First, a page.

"I have a RED on order. Since the beginning I have been vested at #249. Does that make me a fool or an idiot in some peoples eyes?"
Can you point out the posts where I've said everybody who had placed a deposit on a RED is an idiot? I can't seem to find them.
And don't quote people out of context, it just make other people wonder how much of any posting you actually read.
Since I have time on my hands, you're so interested in people, I have my laptop with me, and there is free wireless internet in this lounge, I shall attempt to answer your lengthly and generally incomprehensible post with an even longer, and hopefully more meaningful one! It would appear that you are really only "interested in people" who tell you what you want to hear; sadly I very much fear I will not be one of them.
I don't know what your problem is, but as the old sayings go:
"Any fool can ask a question a wise man can't answer." and
"Just about any fool can be taught to act like a gentleman, but he'll still be an fool," and
"Don't attempt to teach a pig to sing; it wastes your time and annoys the pig".
And no, I'm not calling you a fool, or a pig...
I think the RED is an amazing piece of technology and its development is set to change visual entertainment industries beyond recognition. There is no question that it works, and it's only a matter of time before Jannard gets it into full production. How much time and how much it will cost him remain to be seen, but since the RED appears to be made mostly out of industry standard computer parts there's every reason to be optimistic that his schedule won't slip too much.
Unfortunately, putting down a deposit on a RED does NOT automatically make you into an amazing person...
What it will NOT do is change the careers and fortunes of a good percentage of the deposit holders, at least in the way they seem to imagine. Simply reading a lot of the drivel that is posted on REDUSER.net (and elsewhere) tells me (and anybody else who has actually been
within two miles of a film set) that a good percentage of the posters/posers there have only the vaguest
idea of how a professional movie, TV show or commercial actually gets made.
As I said on my very first posting here, I am after information on the RED. REAL information, not the pie-in-the-sky guesswork of some amateur dreamer.
The name of that forum says it all actually: "Reduser.net". What
bloody "Red users"? Apart from Jannard, a few of his employees, Peter Jackson and his assistants, who the hell has "used" a RED? Yet if you blundered into that forum by accident and didn't know any better, you'd swear that half the movies in Hollywood were made using it! We keep reading this "Film is Dead!" rubbish; even Jannard has publicly stated on this
forum that the RED does not, and was never designed to, replace 35mm film! There are already plenty of HD video cameras that have been used to make Hollywood blockbusters, yet most people still use film.
Personally I don't think Jannard has done himself much good allowing this "American Idol" Fanboy culture to proliferate. There is a very real danger that up-and-coming but perfectly competent production companies who own REDs, will be discriminated against, because of the sheer number of cowboy outfits that will also spring up, purely on the basis that someone has managed to scare up enough credit to buy a basic RED system.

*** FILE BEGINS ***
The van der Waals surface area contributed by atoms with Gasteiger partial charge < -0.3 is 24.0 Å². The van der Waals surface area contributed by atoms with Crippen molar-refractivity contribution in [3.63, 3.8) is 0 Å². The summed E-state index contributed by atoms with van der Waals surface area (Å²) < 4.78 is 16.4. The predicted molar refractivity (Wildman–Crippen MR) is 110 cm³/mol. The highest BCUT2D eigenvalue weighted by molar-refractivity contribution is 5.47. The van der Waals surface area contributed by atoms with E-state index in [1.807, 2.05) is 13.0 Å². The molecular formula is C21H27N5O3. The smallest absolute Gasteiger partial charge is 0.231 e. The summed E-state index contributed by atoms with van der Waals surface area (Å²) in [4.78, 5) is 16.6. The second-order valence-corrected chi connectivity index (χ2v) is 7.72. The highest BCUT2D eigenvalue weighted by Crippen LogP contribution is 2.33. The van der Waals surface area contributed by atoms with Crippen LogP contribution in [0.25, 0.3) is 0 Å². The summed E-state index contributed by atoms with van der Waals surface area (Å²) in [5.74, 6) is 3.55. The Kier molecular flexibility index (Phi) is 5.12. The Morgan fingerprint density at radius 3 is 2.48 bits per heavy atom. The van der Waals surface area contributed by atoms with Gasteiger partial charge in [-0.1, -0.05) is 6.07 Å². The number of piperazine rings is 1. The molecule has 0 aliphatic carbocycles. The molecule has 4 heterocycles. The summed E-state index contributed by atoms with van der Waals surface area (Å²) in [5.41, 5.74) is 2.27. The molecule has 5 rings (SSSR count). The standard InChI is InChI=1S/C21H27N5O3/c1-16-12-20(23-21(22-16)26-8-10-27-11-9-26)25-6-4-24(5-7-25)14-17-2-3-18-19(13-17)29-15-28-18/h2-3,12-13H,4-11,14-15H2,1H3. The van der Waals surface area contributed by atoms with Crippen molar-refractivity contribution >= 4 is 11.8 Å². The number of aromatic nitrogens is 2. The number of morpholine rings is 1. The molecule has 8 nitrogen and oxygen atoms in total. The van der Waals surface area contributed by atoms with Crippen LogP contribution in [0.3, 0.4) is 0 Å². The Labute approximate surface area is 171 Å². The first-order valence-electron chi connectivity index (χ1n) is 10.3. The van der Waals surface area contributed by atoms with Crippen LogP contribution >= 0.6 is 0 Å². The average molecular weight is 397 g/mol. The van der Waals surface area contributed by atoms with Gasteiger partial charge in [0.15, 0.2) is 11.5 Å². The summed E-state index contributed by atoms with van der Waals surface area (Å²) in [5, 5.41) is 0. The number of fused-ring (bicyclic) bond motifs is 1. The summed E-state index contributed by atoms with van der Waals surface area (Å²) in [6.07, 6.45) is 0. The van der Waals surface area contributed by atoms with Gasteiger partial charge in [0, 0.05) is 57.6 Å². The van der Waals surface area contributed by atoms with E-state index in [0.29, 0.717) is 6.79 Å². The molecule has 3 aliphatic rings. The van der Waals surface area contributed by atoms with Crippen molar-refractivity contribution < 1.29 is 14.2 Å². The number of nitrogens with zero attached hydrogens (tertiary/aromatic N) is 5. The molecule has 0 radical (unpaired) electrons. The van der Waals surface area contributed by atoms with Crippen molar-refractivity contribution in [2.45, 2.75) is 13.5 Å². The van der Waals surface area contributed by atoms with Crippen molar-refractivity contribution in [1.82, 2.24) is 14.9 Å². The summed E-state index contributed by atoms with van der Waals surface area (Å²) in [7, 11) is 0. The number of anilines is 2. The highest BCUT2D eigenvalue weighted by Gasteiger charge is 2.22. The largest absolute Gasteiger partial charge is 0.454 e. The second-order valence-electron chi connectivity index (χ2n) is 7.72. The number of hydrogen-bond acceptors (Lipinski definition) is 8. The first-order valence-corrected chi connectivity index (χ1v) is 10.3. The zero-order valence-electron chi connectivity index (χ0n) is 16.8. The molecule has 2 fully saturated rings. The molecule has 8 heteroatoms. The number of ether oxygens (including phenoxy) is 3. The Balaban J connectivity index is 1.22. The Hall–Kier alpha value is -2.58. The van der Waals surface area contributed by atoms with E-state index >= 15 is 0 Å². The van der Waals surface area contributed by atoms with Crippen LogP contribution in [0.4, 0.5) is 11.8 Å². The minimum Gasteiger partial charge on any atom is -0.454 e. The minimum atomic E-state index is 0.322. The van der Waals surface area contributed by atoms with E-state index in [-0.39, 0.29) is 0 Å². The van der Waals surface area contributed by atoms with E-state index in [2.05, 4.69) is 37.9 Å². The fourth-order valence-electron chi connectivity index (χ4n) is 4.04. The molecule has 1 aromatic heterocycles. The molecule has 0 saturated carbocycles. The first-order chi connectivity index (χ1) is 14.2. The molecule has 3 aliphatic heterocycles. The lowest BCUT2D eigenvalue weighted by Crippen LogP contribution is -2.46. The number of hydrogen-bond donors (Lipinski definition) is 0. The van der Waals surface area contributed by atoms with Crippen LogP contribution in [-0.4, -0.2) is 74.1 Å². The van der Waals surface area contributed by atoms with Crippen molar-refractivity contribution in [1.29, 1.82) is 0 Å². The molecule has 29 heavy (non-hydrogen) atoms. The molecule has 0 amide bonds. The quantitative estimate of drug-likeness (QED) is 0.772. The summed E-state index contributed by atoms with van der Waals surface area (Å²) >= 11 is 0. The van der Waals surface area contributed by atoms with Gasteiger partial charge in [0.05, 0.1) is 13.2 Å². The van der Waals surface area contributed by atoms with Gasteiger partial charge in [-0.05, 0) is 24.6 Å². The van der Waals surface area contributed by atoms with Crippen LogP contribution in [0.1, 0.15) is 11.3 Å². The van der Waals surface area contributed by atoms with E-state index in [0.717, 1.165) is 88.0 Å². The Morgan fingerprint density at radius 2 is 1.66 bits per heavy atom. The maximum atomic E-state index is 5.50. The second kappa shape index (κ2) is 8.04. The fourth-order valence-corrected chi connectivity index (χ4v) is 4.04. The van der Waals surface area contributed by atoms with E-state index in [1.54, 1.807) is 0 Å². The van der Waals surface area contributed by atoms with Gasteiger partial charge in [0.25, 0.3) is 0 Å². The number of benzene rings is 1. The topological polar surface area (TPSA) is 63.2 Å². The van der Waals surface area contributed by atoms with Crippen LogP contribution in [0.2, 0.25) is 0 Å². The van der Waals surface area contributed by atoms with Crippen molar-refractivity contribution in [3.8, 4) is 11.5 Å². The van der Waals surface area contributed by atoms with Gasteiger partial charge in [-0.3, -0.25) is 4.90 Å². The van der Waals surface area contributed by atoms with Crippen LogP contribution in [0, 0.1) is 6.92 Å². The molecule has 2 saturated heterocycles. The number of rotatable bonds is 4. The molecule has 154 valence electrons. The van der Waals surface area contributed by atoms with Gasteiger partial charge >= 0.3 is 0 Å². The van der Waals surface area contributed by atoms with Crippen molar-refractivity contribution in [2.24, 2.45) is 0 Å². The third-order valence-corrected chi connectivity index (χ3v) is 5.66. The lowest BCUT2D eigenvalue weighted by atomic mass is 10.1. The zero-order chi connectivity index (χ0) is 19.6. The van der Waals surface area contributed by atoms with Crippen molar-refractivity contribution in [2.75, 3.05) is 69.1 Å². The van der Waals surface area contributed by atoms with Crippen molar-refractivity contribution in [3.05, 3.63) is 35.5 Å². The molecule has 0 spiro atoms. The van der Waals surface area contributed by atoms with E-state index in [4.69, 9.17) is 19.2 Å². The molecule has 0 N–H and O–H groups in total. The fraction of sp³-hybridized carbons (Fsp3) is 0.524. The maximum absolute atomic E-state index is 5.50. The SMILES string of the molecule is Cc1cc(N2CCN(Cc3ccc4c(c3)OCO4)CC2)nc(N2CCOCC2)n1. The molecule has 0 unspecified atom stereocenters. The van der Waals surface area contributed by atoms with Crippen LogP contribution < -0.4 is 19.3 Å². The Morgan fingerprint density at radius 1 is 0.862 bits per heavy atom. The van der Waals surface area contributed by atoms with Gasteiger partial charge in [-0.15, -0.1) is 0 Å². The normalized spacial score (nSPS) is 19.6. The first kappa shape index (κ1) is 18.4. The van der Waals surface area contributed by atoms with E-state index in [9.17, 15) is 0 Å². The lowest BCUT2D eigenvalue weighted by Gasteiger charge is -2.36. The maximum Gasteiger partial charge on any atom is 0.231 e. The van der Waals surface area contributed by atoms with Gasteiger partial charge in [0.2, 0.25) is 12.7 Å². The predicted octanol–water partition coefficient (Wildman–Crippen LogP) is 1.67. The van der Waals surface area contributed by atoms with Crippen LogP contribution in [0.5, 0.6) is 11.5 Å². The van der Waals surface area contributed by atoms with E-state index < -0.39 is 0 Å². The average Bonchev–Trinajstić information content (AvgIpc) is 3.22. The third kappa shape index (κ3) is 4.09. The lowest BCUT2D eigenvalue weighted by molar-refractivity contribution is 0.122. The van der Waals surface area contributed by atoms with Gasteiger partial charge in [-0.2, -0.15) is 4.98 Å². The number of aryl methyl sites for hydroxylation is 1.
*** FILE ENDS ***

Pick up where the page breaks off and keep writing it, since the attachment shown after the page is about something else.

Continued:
I rather think it will be something like the situation confronting aspiring rock musicians in the 1970s and 80s. About that time, Ibanez and other Japanese companies were producing extremely good copies of American made Gibson and Fender guitars. My first real job was in a recording studio, and I can assure you that on tape or disc, nobody could pick the difference between the original and a Jap copy. They looked almost identical, they sounded the same and the manufacturing quality was easily as good.
But nobody would take you seriously as a musician unless you had one of the much more expensive original American makes. This almost entirely to weed out time-wasters who'd been given a Les Paul copy last christmas and thought they were musicians. If you've ever watched the DVDs of the initial try-outs for American Idol (or its equivalents) you'll get some appreciation of the way totally talentless people can be utterly convinced they have someting to offer!
And I rather think a similar problem is going to arise with production companies. Unless they can advertise that they've made programs/ads on film or other more expensive acquisition formats, nobody is going to take them seriously, at least not in the initial stages. And saying "Well guess what? That ad was shot with a RED!" isn't going to be particularly helpful either. Every professional can tell you stories of successful commercials that were shot for virtually zero budget in the Account Executive's kitchen or backyard, using supposedly non-broadcast video equipment, which they managed to get transferred to a "proper" broadcast format and nobody noticed. (In the early 1980s quite a few TV spots were done on low-band U-matic videotape, secretly transferred to 1" tape in the wee hours of the morning. I know; I did some of them, and some of them aired for years!:-)
You only have to look at the situation with film festivals. Anything shot on film is automatically going to get a closer scrutiny by the selection committee, simply because it suggests you are more serious about your project, (and probably also becasue the expense of film will make you more careful with your shooting).
Sorry, it's been a nice rant, but I have to cut this short